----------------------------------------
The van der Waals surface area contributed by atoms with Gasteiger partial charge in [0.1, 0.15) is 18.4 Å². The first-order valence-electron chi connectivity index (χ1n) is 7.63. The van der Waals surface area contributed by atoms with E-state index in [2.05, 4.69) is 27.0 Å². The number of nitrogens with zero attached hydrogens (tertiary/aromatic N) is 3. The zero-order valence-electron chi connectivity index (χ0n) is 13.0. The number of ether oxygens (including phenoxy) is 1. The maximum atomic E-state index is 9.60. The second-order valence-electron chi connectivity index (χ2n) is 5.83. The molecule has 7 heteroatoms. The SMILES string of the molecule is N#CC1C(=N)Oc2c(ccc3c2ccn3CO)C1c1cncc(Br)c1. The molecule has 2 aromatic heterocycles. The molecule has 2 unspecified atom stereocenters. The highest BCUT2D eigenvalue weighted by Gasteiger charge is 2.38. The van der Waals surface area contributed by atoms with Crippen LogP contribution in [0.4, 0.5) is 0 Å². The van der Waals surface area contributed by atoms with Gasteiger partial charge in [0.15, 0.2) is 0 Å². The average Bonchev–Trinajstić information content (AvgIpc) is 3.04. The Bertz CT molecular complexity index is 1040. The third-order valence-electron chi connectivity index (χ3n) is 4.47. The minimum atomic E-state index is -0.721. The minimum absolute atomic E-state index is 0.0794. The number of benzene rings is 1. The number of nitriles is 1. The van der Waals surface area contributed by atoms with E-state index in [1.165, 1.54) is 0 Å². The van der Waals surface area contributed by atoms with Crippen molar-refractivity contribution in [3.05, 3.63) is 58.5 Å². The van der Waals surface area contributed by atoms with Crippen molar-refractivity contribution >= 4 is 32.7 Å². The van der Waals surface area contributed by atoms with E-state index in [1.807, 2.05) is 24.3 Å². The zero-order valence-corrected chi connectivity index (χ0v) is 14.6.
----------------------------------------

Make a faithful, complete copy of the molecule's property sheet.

The van der Waals surface area contributed by atoms with Gasteiger partial charge in [0.1, 0.15) is 18.4 Å². The first-order valence-electron chi connectivity index (χ1n) is 7.63. The van der Waals surface area contributed by atoms with E-state index in [2.05, 4.69) is 27.0 Å². The number of nitrogens with zero attached hydrogens (tertiary/aromatic N) is 3. The zero-order valence-electron chi connectivity index (χ0n) is 13.0. The number of ether oxygens (including phenoxy) is 1. The maximum atomic E-state index is 9.60. The second-order valence-electron chi connectivity index (χ2n) is 5.83. The molecule has 7 heteroatoms. The SMILES string of the molecule is N#CC1C(=N)Oc2c(ccc3c2ccn3CO)C1c1cncc(Br)c1. The molecule has 2 aromatic heterocycles. The molecule has 2 unspecified atom stereocenters. The highest BCUT2D eigenvalue weighted by Gasteiger charge is 2.38. The van der Waals surface area contributed by atoms with Crippen LogP contribution in [0.4, 0.5) is 0 Å². The van der Waals surface area contributed by atoms with Gasteiger partial charge in [0.15, 0.2) is 0 Å². The average Bonchev–Trinajstić information content (AvgIpc) is 3.04. The Bertz CT molecular complexity index is 1040. The third-order valence-electron chi connectivity index (χ3n) is 4.47. The minimum atomic E-state index is -0.721. The minimum absolute atomic E-state index is 0.0794. The number of benzene rings is 1. The number of nitriles is 1. The van der Waals surface area contributed by atoms with E-state index in [1.165, 1.54) is 0 Å². The van der Waals surface area contributed by atoms with Crippen molar-refractivity contribution in [3.05, 3.63) is 58.5 Å². The van der Waals surface area contributed by atoms with Crippen molar-refractivity contribution >= 4 is 32.7 Å². The van der Waals surface area contributed by atoms with E-state index in [1.807, 2.05) is 24.3 Å². The zero-order valence-corrected chi connectivity index (χ0v) is 14.6.